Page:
This article was published on: 08/13/21 11:52 AM
For Immediate Release
August 13th, 2021
Erin Kilcullen (Deschutes Soil and Water Conservation District) Ekilcullen.firstname.lastname@example.org
Kate Fitzpatrick (Deschutes River Conservancy) email@example.com
Baxter Davies (Central Oregon Irrigation District) firstname.lastname@example.org
Bend, Ore. — The Deschutes County Commission has approved an additional American Rescue Plan Act (ARPA) investment of $1.45 million for an On-Farm Efficiency Water Conservation Investment project with the Deschutes River Conservancy, Deschutes Soil and Water Conservation District, and Central Oregon Irrigation District. The project will support on-farm water conservation within all County irrigation districts.
“This investment will help to accelerate existing water conservation work at a critical time,” said Commissioner Tony DeBone. “As we navigate a historic drought, it’s urgent that we figure out how to do more with the water we have available.”
Eighty percent of project funding will go to leverage water conservation work within COID’s Smith Rock-King Way project to complement the first phase of main canal and lateral piping. Partners will work with private landowners adjacent to the project to pipe private laterals and upgrade on-farm efficiency infrastructure from flood to sprinkler irrigation. An estimated half of the 4,000 irrigated acres in this area are flood irrigated, which is generally inefficient, so the goal is to target farmers still using flood irrigation and do projects to help reduce waste and accelerate water conservation. Saved water can be made available to junior irrigation districts and the river.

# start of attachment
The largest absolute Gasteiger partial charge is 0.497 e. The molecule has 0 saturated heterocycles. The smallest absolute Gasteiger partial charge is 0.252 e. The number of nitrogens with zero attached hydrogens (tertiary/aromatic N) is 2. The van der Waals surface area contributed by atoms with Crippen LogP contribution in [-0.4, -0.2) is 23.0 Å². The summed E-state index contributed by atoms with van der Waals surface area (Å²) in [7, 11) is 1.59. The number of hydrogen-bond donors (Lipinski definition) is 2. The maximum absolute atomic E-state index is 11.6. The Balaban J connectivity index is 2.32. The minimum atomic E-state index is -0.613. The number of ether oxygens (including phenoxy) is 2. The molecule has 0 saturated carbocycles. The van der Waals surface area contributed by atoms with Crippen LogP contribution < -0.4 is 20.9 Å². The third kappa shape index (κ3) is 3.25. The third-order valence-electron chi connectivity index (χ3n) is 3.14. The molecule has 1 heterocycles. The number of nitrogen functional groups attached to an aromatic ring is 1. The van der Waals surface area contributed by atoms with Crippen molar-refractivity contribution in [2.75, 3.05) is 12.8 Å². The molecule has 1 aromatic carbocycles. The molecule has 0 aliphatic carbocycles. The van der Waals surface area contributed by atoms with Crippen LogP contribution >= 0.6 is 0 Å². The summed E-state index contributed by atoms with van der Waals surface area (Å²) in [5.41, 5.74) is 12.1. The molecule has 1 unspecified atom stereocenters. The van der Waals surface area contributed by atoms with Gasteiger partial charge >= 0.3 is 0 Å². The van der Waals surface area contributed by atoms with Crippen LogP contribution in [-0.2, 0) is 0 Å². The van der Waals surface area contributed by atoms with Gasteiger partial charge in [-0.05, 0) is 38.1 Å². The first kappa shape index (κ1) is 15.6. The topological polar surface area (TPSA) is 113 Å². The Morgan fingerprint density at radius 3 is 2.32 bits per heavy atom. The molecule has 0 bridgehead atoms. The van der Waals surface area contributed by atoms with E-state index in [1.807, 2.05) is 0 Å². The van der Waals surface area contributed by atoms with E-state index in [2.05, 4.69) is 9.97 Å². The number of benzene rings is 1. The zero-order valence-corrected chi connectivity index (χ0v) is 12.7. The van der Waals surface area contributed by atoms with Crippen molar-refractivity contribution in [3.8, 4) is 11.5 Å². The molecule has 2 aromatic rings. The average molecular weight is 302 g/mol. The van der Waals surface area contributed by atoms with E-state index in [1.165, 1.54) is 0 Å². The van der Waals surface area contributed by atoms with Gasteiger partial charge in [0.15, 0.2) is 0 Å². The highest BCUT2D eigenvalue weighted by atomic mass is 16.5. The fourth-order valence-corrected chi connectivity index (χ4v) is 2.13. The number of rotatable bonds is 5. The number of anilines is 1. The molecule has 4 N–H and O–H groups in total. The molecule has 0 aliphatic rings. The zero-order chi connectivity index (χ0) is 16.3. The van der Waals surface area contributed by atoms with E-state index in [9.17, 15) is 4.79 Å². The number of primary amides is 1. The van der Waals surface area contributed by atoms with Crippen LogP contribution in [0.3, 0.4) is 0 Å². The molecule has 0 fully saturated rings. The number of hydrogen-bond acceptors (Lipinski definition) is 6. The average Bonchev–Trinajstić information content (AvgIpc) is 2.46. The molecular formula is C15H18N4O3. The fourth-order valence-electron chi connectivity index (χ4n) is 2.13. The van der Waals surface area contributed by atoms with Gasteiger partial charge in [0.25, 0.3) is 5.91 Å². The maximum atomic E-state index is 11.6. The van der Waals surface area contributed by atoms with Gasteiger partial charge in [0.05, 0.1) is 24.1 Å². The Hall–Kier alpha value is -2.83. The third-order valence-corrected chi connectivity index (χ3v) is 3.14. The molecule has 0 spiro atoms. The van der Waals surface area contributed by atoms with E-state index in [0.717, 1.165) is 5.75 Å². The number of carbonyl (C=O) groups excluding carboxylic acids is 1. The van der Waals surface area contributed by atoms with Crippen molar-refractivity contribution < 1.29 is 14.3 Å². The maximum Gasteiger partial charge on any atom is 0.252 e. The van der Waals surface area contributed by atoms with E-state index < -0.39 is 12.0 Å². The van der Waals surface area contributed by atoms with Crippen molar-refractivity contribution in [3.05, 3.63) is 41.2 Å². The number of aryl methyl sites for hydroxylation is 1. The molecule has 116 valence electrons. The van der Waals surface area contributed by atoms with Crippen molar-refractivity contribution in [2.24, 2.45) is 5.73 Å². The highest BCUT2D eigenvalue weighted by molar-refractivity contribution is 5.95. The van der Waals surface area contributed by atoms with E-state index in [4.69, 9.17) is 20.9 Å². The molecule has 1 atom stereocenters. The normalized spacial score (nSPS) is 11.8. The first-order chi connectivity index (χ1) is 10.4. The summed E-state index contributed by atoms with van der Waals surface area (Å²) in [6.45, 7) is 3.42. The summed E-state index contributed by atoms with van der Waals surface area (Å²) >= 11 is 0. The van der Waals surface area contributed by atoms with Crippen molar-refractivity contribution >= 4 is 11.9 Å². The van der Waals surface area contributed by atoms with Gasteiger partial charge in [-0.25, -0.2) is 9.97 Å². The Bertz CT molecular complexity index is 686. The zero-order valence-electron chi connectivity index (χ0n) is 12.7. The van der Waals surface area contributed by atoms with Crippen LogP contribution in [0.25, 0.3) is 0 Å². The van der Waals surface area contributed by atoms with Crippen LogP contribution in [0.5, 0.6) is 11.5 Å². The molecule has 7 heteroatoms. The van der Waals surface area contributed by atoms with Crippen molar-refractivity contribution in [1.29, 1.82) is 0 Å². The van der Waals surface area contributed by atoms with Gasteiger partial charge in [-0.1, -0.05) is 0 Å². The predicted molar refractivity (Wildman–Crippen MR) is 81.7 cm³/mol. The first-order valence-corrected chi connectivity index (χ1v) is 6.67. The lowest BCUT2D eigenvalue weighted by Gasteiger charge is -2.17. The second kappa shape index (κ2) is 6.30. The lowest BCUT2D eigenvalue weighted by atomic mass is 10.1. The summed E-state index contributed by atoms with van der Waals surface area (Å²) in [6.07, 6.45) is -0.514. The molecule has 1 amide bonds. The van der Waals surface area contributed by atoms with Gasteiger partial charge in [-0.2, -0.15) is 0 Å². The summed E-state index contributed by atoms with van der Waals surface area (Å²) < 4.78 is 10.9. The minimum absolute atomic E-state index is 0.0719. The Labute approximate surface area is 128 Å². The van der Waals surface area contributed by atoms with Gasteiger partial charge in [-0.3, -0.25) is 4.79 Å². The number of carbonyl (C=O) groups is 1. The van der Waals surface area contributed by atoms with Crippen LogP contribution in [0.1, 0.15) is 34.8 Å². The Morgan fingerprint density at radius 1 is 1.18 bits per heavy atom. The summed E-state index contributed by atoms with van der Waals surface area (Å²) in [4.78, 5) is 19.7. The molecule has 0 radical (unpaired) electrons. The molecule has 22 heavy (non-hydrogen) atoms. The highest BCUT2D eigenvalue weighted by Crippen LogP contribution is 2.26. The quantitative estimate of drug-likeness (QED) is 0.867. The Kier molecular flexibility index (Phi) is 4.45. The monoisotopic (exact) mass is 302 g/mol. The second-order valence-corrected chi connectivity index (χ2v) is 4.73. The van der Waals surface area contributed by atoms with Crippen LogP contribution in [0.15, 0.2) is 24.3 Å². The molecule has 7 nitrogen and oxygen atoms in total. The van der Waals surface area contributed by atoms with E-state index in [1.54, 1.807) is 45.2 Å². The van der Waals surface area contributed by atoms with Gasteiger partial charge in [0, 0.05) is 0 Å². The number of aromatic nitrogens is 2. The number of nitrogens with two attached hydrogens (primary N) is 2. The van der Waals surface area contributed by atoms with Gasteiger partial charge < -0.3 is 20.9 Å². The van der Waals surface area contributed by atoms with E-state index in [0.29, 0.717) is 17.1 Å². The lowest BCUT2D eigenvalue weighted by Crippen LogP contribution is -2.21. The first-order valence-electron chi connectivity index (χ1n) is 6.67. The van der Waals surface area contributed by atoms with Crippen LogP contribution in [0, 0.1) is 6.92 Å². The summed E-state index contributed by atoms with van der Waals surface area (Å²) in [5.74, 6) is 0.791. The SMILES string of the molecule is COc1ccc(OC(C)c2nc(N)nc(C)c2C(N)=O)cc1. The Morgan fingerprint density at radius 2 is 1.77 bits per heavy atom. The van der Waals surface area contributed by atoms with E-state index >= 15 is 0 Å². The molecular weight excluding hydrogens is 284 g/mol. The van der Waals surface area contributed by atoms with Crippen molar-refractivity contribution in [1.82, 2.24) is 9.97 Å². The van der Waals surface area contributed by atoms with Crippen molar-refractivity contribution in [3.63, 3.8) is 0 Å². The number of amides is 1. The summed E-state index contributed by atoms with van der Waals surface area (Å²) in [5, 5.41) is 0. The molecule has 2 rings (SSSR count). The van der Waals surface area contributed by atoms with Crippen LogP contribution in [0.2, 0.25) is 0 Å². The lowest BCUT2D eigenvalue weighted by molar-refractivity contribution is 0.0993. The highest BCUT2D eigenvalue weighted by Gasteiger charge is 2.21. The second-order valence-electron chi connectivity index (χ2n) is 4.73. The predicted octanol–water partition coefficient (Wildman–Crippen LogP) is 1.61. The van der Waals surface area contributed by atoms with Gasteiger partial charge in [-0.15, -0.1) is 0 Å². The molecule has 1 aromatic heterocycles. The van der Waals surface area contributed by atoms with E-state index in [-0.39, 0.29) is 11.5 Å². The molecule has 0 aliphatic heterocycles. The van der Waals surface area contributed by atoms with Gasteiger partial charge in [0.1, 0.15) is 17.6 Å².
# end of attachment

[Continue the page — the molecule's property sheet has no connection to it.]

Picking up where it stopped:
“This project is a great example of many local partners coming together to create tangible water conservation outcomes both for local farmers and rivers at a time when we need it most,” said Commissioner Phil Chang. “This is a unique opportunity to contribute a local match for existing federal, state, and local funds.”
The remaining twenty percent of project funding will be available to private landowners in other areas of Deschutes County on a cost-share basis to convert from flood to sprinkler irrigation or to implement other water conservation activities.
“If we are able to help these landowners make their systems more efficient, we can hopefully have water for longer periods of time through the summer for their crops,” said Erin Kilcullen, the general manager of the Deschutes Soil and Water Conservation District at the Board of County Commissioner meeting on August 4th.
“We’re in the third year of a historic drought,” said Commissioner Patti Adair. “It’s important that we do whatever we can to improve irrigation operations.”
Deschutes County will receive more than $38 million in ARPA funds. The County received the first half of the funds in May and expects to receive the remainder of the funds next year.
“We are thrilled that the County has invested in solving critical water issues in our basin. This funding will greatly accelerate ongoing water conservation work, helping our farmers and our rivers,” said Kate Fitzpatrick, executive director of the Deschutes River Conservancy. “We appreciate the County’s leadership in recognizing that investing in water conservation benefits our community, our economy and our ecosystems.”
Commissioners had previously allocated $2.85 million in ARPA investments in July. To learn more about the County’s ARPA investments, visit www.deschutes.org/arpa.
“The money couldn’t come at a better time as Central Oregon endures another year of extreme drought,” Fitzpatrick concluded. “Impacts are being felt in every stream and every irrigation district throughout the Deschutes Basin.”